Conductor Stokowski’s dedication to American colorful scores finds an energetic testament on this release.
Stokowski Conducts 20th Century Americana = SHILKRET: Trombone Concerto; GOULD: Latin-American Symphonette; CRESTON: Saxophone Concerto, Op. 26 – Tommy Dorsey, trombone/ New York City Sym. Orch./ James Abato, sax/ Hollywood Bowl Sym. Orch./ Radio Italiana Orch. of Turin (Gould)/ Leopold Stokowski – Guild GHCD 2424, 64:57 (1/15/16) [Distr. by Albany] ****:
The bobby-soxers came out in noisy droves for the world premier of the Trombone Concerto by composer Nathaniel Shilkrtet (1889-1982), with popular band leader and instrumentalist Tommy Dorsey doing the solo part. The concert (15 February 1945) captures the creative personality of Shilkret, who had conducted the premier of Gershwin’s An American in Paris, and aspects of the same composer’s Concerto in F infiltrate the second movement of the Trombone Concerto. Stokowski has to chide twice the vociferous teenaged crowd to quiet down for the music to proceed. Shilkret quotes several popular tunes in his jazzy, flighty, pop style, like “I’m Getting Sentimental Over You.” The trombone work proves slick and glossy, virtuosic in a glittery sense, like an Elvis Presley pelvis shake. Here, the musical allusions beckon to the Hollywood of Errol Flynn and Robert Donat. That Dorsey and Shilkret may have argued about a more substantial trombone part could explain the failure of the principals to bring the piece to a commercial recording.
Recorded 6 May 1955, Morton Gould’s Latin-American Symphonette (1933) actually made its only complete performance under Stokowski at this concert from Turin, its Italian premiere. The world debut had occurred in 1941 under Fritz Mahler, who would make recordings in Hartford, Connecticut. In four movements, the Symphonette intends to capture the Latin, often percussive, flavor of the dance – Rhumba, Tango, Guaracha, Conga – each having an immediate, colorful appeal. The suave, sensuous dances – particularly the second movement Tango – easily have our feet and hips set in motion, either in the Caribbean or Latin tropics. The colorful, chugging Guaracha movement had become a Stokowski staple as a popular encore, and his special affection shows through here in Turin. The primitive energy of the final Conga might conjure images of young Abbe Lane and Xavier Cugat in their dance-band heyday.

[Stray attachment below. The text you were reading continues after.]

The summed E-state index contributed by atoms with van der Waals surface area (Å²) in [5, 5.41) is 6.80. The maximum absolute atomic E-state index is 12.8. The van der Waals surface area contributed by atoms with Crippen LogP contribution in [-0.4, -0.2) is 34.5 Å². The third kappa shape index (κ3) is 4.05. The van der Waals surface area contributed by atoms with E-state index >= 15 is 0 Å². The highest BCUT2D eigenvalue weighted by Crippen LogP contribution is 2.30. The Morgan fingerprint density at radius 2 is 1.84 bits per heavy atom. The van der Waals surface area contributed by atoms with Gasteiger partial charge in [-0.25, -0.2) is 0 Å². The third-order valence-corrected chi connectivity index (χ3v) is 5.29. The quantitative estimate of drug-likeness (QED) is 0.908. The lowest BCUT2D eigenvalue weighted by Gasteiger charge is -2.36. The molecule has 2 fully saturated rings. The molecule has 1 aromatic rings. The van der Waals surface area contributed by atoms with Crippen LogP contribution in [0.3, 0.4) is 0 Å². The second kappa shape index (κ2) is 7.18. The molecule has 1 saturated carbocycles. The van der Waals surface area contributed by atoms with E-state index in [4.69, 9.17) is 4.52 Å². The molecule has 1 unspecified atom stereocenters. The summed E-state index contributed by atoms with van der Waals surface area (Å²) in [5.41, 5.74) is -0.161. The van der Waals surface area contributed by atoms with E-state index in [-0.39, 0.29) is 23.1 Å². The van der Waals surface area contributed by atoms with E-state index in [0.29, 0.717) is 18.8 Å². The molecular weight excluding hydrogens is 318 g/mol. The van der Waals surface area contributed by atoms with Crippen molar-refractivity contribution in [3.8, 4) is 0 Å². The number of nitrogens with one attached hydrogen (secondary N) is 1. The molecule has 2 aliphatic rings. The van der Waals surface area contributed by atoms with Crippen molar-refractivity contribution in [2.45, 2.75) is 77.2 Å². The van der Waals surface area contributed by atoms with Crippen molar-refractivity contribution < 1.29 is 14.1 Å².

Paul Creston’s 1941 Saxophone Concerto had James Abato for its New York Philharmonic under William Steinberg in 1944. In three movements – Energetic, Meditative, Rhythmic – the piece in its West Coast premiere (26 August 1945) exhibits a natural fluency along with its more bravura colors for the instrument. The Energetic first movement powers forward with a drama slightly reminiscent of Lalo in his d minor Cello Concerto. Alternately declamatory and jazzily active, the solo exhibits the instrument’s flamboyant character when its bluesy persona exits. The brilliant coda brings early applause for Abato and Stokowski. The expansive Meditative movement proceeds in 5/4, allowing its sinuous flow a degree of rhythmic license. The muted strings add to the lyrical, hazy sensibility. Two strong cadenzas from Abato prove beguiling, the latter brief but serving as a long coda. Rhythmic demands unabashed, New Orleans bravura on Abato’s part, rife with curlicues and breathy runs. Abato’s baritone register sings out at the last, just as flamboyant and incensed as his prior tenor riffs. A real etude de bravura, the final bars bring applause and the orchestra strings’ tapping their professional approval.
Good mono sound throughout, despite the obvious wears of time.
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